Pre-allocate large binary

I need to assemble a very large binary from sub-binaries and I want to avoid copying the smaller binaries every time. In my scenario I know the size of the final binary before assembling. My ‘long term’ goal is to pass a refc between processes instead of a bunch of small chunks of binaries.

I believe I read somewhere that binary comprehensions have the ability to pre-compute the required space and avoid the intermediate copies. Is this a recommend method to achieve the final outcome?

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Yes, that is correct, but it is difficult to predict whether the compiler will generate code that pre-allocates the binary. When the compiler is not sure that it is safe and efficient, it will not emit code that pre-allocates the binary. A binary comprehension will still be slightly more efficient than the corresponding “hand-written” code because it can use a slightly more efficient instruction for appending to a binary.

Note that appending to a binary is relatively efficient and that there will not be any copying every time. For example:

bin_append(Bs) ->
    bin_append(Bs, <<>>).

bin_append(<<Sz:8,SubBin:Sz/binary,Rest/binary>>, Result) ->
    bin_append(Rest, <<Result/binary,SubBin/binary>>);
bin_append(<<>>, Result) ->
    Result.

The growing binary in Result will not be copied every time in the loop. Instead, SubBin will be appended to the Result binary. If there is no more space in the Result binary, a new binary twice as large will be allocated and the previous binary copied. (If the binary is larger than 16Mb, the new binary will only be 20% larger.)

Alternatively, the sub-binaries could be collected into a list and converted to a binary at the end:

list_append(Bs) ->
    list_append(Bs, []).

list_append(<<Sz:8,SubBin:Sz/binary,Rest/binary>>, Result) ->
    list_append(Rest, [Result|SubBin]);
list_append(<<>>, Result) ->
    iolist_to_binary(Result).

Which one is faster depends on the number of sub-binaries and their sizes. For a “reasonable” number of sub-binaries, list_append/1 is probably faster.

To find out what a reasonable number of sub-binaries is, I ran erlperf. On my computer, it seems that bin_append/1 is faster for roughly 20000 sub-binaries (of size 8) or more.

To run the benchmark, I first defined this function for generating test data:

data(N, Sz) ->
    iolist_to_binary(lists:duplicate(N, <<Sz,0:Sz/unit:8>>)).

I then ran the benchmark, varying the number of sub-binaries:

$ (INIT='t:data(10, 8).'; erlperf --init_runner "$INIT" 'run(D) -> t:bin_append(D).' --init_runner "$INIT" 'run(D) -> t:list_append(D).')
Code                                ||        QPS       Time     Rel
run(D) -> t:list_append(D).          1    1849 Ki     540 ns    100%
run(D) -> t:bin_append(D).           1    1632 Ki     612 ns     88%
$ (INIT='t:data(100, 8).'; erlperf --init_runner "$INIT" 'run(D) -> t:bin_append(D).' --init_runner "$INIT" 'run(D) -> t:list_append(D).')
Code                                ||        QPS       Time     Rel
run(D) -> t:list_append(D).          1     275 Ki    3632 ns    100%
run(D) -> t:bin_append(D).           1     195 Ki    5131 ns     70%
$ (INIT='t:data(1000, 8).'; erlperf --init_runner "$INIT" 'run(D) -> t:bin_append(D).' --init_runner "$INIT" 'run(D) -> t:list_append(D).')
Code                                ||        QPS       Time     Rel
run(D) -> t:list_append(D).          1      29362   34057 ns    100%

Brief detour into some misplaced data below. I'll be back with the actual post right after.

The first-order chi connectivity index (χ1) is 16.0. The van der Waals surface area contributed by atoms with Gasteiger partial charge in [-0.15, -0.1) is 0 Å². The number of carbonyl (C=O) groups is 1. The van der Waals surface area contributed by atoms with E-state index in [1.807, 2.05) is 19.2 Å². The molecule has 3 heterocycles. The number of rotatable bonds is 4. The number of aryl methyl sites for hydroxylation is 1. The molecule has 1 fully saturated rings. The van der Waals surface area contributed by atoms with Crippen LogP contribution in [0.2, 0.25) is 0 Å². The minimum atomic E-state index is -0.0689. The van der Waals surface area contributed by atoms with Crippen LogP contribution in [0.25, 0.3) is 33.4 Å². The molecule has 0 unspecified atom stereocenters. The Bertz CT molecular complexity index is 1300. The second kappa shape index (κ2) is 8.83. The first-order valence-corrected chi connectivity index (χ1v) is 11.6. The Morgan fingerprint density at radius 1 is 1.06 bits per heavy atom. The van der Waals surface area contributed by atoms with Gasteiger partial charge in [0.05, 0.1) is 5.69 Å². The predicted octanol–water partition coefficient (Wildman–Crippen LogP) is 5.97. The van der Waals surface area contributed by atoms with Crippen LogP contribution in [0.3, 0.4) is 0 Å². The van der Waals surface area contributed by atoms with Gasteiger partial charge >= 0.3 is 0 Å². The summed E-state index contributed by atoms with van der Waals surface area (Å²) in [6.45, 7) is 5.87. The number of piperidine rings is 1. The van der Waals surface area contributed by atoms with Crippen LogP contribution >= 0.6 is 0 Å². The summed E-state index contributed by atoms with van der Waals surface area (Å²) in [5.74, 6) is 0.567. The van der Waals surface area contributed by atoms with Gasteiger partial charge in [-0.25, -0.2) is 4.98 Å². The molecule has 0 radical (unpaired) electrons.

run(D) -> t:bin_append(D).           1      21861   45743 ns     74%
$ (INIT='t:data(10000, 8).'; erlperf --init_runner "$INIT" 'run(D) -> t:bin_append(D).' --init_runner "$INIT" 'run(D) -> t:list_append(D).')
Code                                ||        QPS       Time     Rel
run(D) -> t:list_append(D).          1       2878     347 us    100%
run(D) -> t:bin_append(D).           1       2270     441 us     78%
$ (INIT='t:data(100_000, 8).'; erlperf --init_runner "$INIT" 'run(D) -> t:bin_append(D).' --init_runner "$INIT" 'run(D) -> t:list_append(D).')
Code                                ||        QPS       Time     Rel
run(D) -> t:bin_append(D).           1        188    5319 us    100%
run(D) -> t:list_append(D).          1        132    7576 us     70%
$ (INIT='t:data(50_000, 8).'; erlperf --init_runner "$INIT" 'run(D) -> t:bin_append(D).' --init_runner "$INIT" 'run(D) -> t:list_append(D).')
Code                                ||        QPS       Time     Rel
run(D) -> t:bin_append(D).           1        414    2415 us    100%
run(D) -> t:list_append(D).          1        296    3378 us     71%
$ (INIT='t:data(25_000, 8).'; erlperf --init_runner "$INIT" 'run(D) -> t:bin_append(D).' --init_runner "$INIT" 'run(D) -> t:list_append(D).')
Code                                ||        QPS       Time     Rel
run(D) -> t:bin_append(D).           1        892    1121 us    100%
run(D) -> t:list_append(D).          1        859    1164 us     96%
$ (INIT='t:data(20_000, 8).'; erlperf --init_runner "$INIT" 'run(D) -> t:bin_append(D).' --init_runner "$INIT" 'run(D) -> t:list_append(D).')
Code                                ||        QPS       Time     Rel
run(D) -> t:bin_append(D).           1       1180     847 us    100%
run(D) -> t:list_append(D).          1       1096     912 us     92%
$ (INIT='t:data(15_000, 8).'; erlperf --init_runner "$INIT" 'run(D) -> t:bin_append(D).' --init_runner "$INIT" 'run(D) -> t:list_append(D).')
Code                                ||        QPS       Time     Rel
run(D) -> t:list_append(D).          1       1939     516 us    100%
run(D) -> t:bin_append(D).           1       1586     631 us     81%
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Thank you for the detailed, informative answer.

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